The first thing you must know is that I am sane. Totally, undeniably, boringly sane. The second thing you need to know is that I sketch lately as if I am possessed, because I feel, I am.
You see it all started when I wandered. This particular day, on this particular early morning, when yet again I could not sleep, I found myself in Chinatown. There was an early spring rain falling, the kind that couldn’t decide what season it was pouring into. It was drizzling down steadily as I left that little restaurant with a newspaper over my head. I should have hailed a taxi, but walking felt good. The winter had been long and only several days ago had even a hint of Spring arrived.
I am used to meeting odd people at odd hours, being an incurable insomniac. These, ‘all kinds in the city’ type people, these random encounters, often becoming part of my bread and butter, my work a day world as a muralist. Still I almost didn’t notice the woman, elderly in even the broadest terms, shuffling along in front of me, dressed only in a bright housecoat and non- matching but just as colorful slippers. with a straw hat to top off the ensemble. The odd thought, came to me as odd thoughts often do to creative people, that the woman looked almost as if she were a human ice cream sundae, thrown together without much thought to design.
I watched her continue to walkin front of me, fascinated with her outfit. Suddenly she angled left to cross the street, dropping a brown wrapped package from one of her bags as she crossed. Without thinking I quickly picked it up and followed after her, gently tapping her on the shoulder, so as not to frighten her. I handed her, the package, with a smile and she looked me straight in the eyes. There was something odd about her eyes, they were a sparkling violet, almost like a purple bubbling champagne was peeping out from her loosely wrinkled face. She let off a thankful tirade of Chinese words toward me, unfortunately none of which I understood. I smiled again as I turned to leave, another simple interaction in my life, soon quickly forgotten.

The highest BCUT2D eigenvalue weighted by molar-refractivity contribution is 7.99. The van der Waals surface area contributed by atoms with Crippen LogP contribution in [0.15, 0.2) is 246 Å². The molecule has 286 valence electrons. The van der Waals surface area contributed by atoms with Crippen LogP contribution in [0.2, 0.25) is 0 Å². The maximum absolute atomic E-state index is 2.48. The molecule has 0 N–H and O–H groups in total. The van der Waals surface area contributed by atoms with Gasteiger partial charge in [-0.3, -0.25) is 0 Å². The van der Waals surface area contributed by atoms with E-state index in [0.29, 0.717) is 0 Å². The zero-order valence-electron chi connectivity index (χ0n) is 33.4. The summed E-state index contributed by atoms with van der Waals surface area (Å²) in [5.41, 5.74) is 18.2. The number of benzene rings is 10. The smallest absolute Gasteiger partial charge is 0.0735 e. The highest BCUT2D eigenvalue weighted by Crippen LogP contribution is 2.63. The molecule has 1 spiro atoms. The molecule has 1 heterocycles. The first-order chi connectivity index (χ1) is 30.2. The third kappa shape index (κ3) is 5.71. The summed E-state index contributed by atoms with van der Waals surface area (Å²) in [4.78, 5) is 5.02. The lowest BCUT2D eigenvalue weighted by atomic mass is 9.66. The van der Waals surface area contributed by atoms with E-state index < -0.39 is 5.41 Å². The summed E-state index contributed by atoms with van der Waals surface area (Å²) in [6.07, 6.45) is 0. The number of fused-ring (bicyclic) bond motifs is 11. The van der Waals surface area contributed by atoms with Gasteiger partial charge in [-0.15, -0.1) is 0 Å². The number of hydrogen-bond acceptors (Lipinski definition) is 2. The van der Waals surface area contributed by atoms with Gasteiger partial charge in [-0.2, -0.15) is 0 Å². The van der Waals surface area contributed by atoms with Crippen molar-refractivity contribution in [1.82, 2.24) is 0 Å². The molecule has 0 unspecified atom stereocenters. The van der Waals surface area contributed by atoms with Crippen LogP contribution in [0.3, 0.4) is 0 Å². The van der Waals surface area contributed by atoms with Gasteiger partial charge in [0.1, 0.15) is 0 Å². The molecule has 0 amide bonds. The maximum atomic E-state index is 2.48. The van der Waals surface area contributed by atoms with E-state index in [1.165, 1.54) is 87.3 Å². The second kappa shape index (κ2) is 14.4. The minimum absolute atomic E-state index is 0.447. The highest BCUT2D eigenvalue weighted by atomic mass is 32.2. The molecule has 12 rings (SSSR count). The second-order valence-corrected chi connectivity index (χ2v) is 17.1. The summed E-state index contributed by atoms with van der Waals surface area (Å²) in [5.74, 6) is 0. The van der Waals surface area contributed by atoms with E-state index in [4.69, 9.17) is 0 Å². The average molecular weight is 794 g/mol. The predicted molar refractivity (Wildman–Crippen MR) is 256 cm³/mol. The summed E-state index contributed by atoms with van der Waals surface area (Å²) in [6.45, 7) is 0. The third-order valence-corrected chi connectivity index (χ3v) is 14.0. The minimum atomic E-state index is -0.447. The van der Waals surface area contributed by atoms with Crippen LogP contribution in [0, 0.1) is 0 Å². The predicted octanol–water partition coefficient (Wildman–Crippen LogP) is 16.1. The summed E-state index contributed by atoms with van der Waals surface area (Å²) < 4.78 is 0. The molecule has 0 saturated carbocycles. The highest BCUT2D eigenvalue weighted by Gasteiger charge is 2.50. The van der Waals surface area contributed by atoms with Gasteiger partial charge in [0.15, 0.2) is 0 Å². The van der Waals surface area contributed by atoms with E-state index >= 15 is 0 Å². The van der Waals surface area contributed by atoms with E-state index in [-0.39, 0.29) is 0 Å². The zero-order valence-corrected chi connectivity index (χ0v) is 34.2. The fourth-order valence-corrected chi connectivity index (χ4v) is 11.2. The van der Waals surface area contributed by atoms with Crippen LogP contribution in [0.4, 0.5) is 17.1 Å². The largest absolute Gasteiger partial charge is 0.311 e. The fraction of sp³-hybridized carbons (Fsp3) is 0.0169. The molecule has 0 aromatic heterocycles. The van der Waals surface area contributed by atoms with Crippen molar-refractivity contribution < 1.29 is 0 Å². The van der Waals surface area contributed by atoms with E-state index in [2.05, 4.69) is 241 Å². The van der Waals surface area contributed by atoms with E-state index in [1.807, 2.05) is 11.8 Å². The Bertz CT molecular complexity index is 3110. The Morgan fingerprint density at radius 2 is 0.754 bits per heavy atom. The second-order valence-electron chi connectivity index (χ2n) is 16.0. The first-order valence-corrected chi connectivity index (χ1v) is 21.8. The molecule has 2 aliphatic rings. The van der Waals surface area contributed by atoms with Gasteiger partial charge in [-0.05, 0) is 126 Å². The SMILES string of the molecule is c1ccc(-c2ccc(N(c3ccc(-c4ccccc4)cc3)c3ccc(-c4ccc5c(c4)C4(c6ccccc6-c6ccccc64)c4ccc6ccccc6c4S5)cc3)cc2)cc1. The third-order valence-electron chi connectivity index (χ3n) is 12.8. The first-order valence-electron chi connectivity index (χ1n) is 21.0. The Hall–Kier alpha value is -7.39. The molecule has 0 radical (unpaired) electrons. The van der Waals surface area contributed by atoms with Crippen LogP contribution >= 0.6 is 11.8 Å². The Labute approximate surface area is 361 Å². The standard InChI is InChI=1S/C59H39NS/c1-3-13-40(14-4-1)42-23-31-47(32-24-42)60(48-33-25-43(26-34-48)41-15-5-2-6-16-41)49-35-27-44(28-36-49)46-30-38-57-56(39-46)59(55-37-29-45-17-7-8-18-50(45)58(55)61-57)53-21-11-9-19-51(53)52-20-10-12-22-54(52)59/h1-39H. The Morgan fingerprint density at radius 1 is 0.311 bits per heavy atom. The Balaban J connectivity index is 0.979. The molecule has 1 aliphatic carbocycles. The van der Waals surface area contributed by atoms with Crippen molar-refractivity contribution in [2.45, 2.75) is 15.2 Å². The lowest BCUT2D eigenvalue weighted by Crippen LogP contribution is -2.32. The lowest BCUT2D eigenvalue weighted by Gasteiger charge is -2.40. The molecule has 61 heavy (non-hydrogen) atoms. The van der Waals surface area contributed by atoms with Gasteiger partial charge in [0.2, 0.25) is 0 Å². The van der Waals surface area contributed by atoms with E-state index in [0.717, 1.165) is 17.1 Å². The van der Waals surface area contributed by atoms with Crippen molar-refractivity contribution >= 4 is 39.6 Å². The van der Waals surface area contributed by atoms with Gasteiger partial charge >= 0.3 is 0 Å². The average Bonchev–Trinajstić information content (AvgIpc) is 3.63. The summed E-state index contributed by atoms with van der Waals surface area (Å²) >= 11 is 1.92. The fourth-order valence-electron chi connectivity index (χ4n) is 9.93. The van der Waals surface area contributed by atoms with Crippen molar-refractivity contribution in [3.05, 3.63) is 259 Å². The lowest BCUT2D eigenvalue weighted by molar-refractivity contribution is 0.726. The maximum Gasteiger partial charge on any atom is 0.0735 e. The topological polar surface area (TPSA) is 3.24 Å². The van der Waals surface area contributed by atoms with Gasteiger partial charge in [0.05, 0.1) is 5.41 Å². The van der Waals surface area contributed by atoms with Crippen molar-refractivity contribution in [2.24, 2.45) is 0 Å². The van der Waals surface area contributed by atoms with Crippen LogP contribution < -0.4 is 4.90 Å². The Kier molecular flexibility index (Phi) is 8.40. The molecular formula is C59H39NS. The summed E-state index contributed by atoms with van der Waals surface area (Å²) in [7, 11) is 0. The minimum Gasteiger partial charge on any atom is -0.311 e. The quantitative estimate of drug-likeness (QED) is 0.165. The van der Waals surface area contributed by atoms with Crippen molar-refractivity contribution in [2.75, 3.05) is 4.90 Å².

Although I could not understand her words, a creeping fear grew in my body, as I began sketches for a mural that day. These sketches were something totally different than I had ever sketched before. As if my hand, my artists eye even, were seeing scenes of a life I had never known. A Chinese village I had never seen. Not even in photos. In this sketch, so detailed, so life-like, sat a little girl of no more than five. I knew it was the lady from the street. They had the same bubbly Amethyst eyes. By the end of the day, the incredibly detailed sketch was done. Streets, shops, people in this drawing who all seemed eerily familiar. Like I had known them forever, even though in reality I was a stranger travelling through their world. That night I slept contentedly, not awakening once, this in itself odd. For I had awakened every night for as long as I could remember.
The next morning, I woke up early, refreshed, feeling like I could never remember feeling before, eager once again to get back to my drawing board. With the scene from yesterday out of my system, I reasoned, I could finally get to work on that new mural project I was applying for a grant for. I was wrong.
Once again, the minute I took up my pencil, it was in my hand but neither my drawing implement or my hand itself, felt like they were mine. Once again I was sketching, a different place, a different time yet still, there to one side, was the now young woman with the haunting eyes. The work again took most the day and when it was finally complete, I realized the sky outside had darkened around me. I made myself a quick supper and laid down on my bed where once again a full night’s sleep overtook me.
So it went, for a month, every day, a different sketch, a different panel if you will, of the same life. Some sketches light and happy, other’s dark and foreboding. Yet when I would spread them out on my studio floor, it was obvious there were panels missing. The dark and foreboding sketches never led to their source but instead the next panel would be bright. It was as if the gloomy sketch before it was only a hint, a tease of what was missing.
I knew if this project was ever to be complete I had to go back to Chinatown. I had to find this elderly woman among thousands of others. I knew now these panels I had been drawing were scenes of her story, her life and she alone would be able to fill in the missing spaces. Only she could tell me what was missing, what indeed had kept her up at night.